By the time 2001’s Pure Rock Fury had hit store shelves I had already established myself as a complete Clutch fanatic totally jiving on their heavier earlier records and drooling over their new-found mellowed out, bluesy, Appalachian stylistic shift on The Elephant Riders. Where was Clutch to go from there, well, how about combine the best of both worlds. Pure Rock Fury is an album true to its name. Not quite metal, but a bit more furious than your average run-of-the-mill hard rock. The bands unique sound found a strong direction on this record and there isn’t anything close to a stinker on the record. The title track simply rocks, “Careful With That Mic” has Clutch experimenting with some hip-hop, and “Sinkemlow” makes my house sound like a Gospel church with its howls of Hallelujah. Then there’s the insanely catchy “Open Up the Border”, “The Great Outdoors”, and “Frankenstein”. This album pretty much solidified me as a life long Clutch fan.
#31 At the Edge of Time by Blind Guardian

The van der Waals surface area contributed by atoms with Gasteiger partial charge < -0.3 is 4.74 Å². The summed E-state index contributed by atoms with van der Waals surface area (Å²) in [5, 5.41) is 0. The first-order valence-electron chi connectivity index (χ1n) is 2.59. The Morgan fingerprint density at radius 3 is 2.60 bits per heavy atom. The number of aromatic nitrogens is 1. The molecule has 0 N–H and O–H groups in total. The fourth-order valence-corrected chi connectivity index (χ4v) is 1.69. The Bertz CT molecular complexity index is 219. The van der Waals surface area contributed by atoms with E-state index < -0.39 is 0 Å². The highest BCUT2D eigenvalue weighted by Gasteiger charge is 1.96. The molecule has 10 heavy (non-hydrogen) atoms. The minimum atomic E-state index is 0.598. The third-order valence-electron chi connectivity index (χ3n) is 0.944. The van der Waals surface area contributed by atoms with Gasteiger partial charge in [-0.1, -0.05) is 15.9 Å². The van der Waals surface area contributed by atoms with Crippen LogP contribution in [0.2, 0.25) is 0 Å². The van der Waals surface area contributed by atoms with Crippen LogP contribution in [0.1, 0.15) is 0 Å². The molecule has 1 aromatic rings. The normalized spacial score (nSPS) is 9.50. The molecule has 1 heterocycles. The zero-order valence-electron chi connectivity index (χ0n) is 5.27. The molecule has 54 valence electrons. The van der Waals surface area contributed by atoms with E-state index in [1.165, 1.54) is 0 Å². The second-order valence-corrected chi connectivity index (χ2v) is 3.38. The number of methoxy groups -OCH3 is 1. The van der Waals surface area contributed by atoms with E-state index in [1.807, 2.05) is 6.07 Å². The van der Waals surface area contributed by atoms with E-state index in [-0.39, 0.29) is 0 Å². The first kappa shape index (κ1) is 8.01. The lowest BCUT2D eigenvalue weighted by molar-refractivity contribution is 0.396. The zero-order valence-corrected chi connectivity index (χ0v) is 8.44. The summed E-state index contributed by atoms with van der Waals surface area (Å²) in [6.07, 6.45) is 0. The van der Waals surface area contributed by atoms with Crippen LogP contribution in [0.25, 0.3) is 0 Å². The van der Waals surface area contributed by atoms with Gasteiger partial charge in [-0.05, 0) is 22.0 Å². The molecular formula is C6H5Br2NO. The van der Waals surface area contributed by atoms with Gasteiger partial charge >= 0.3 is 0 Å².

Huge, gargantuan, epic, massive, grand, insanely fucking big. All great descriptors to describe the Bards 2010 release, At the Edge of Time. While the Blind Guardian has always had this epic flair to them they really unleashed it tenfold on this album. From the orchestral masterpieces “Sacred Worlds” and “Wheel of Time” to the hard rocking “Tanelorn” and “A Voice in the Dark” the Bards also include some of the best ballads they have written to date. Not being personally impartial to orchestral metal or ballads, Blind Guardian makes it impossible not to get swept away in their songs with exceptional songwriting and arrangements. After being in the game for over 20 years, Blind Guardian proved that they are at the height of their creativity and still have plenty of room to keep on growing. It doesn’t hurt that they included songs based on the worlds of George R.R. Martin (A Song of Ice and Fire is my favorite book series ever) and Michael Moorecock (and Robert Jordan for those who were able to get through that whole series). The poetry of John Milton (Paradise Lost) and medieval texts also make appearances adding to the grandeur of the many literary themes of the album. And then there was the song based on a video game (“Sacred”). A metalhead, bookworm, gamer nerd’s metal album dream come true.